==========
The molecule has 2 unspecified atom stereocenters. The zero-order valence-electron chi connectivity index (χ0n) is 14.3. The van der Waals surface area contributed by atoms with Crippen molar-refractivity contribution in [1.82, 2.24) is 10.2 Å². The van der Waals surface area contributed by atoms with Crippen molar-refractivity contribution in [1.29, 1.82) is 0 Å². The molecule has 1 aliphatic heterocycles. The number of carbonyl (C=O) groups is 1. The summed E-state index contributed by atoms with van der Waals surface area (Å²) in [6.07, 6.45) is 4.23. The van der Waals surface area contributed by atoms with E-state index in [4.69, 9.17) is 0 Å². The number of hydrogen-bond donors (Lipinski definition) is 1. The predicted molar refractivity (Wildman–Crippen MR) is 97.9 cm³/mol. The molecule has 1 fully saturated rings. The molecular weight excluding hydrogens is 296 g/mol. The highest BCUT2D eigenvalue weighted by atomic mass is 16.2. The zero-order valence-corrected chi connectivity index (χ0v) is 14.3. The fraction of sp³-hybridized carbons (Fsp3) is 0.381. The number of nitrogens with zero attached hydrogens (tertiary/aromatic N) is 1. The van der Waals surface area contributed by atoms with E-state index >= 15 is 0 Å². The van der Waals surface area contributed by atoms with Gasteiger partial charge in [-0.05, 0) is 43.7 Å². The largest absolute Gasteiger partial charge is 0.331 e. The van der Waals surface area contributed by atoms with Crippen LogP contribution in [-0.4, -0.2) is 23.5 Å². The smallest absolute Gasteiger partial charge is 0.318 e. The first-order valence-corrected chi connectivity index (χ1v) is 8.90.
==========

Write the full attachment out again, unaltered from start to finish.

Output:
The molecule has 2 unspecified atom stereocenters. The zero-order valence-electron chi connectivity index (χ0n) is 14.3. The van der Waals surface area contributed by atoms with Crippen molar-refractivity contribution in [1.82, 2.24) is 10.2 Å². The van der Waals surface area contributed by atoms with Crippen molar-refractivity contribution in [1.29, 1.82) is 0 Å². The molecule has 1 aliphatic heterocycles. The number of carbonyl (C=O) groups is 1. The summed E-state index contributed by atoms with van der Waals surface area (Å²) in [6.07, 6.45) is 4.23. The van der Waals surface area contributed by atoms with E-state index in [4.69, 9.17) is 0 Å². The number of hydrogen-bond donors (Lipinski definition) is 1. The predicted molar refractivity (Wildman–Crippen MR) is 97.9 cm³/mol. The molecule has 1 fully saturated rings. The molecular weight excluding hydrogens is 296 g/mol. The highest BCUT2D eigenvalue weighted by atomic mass is 16.2. The zero-order valence-corrected chi connectivity index (χ0v) is 14.3. The fraction of sp³-hybridized carbons (Fsp3) is 0.381. The number of nitrogens with zero attached hydrogens (tertiary/aromatic N) is 1. The van der Waals surface area contributed by atoms with E-state index >= 15 is 0 Å². The van der Waals surface area contributed by atoms with Gasteiger partial charge in [-0.05, 0) is 43.7 Å². The largest absolute Gasteiger partial charge is 0.331 e. The van der Waals surface area contributed by atoms with Crippen LogP contribution in [-0.4, -0.2) is 23.5 Å². The smallest absolute Gasteiger partial charge is 0.318 e. The first-order valence-corrected chi connectivity index (χ1v) is 8.90.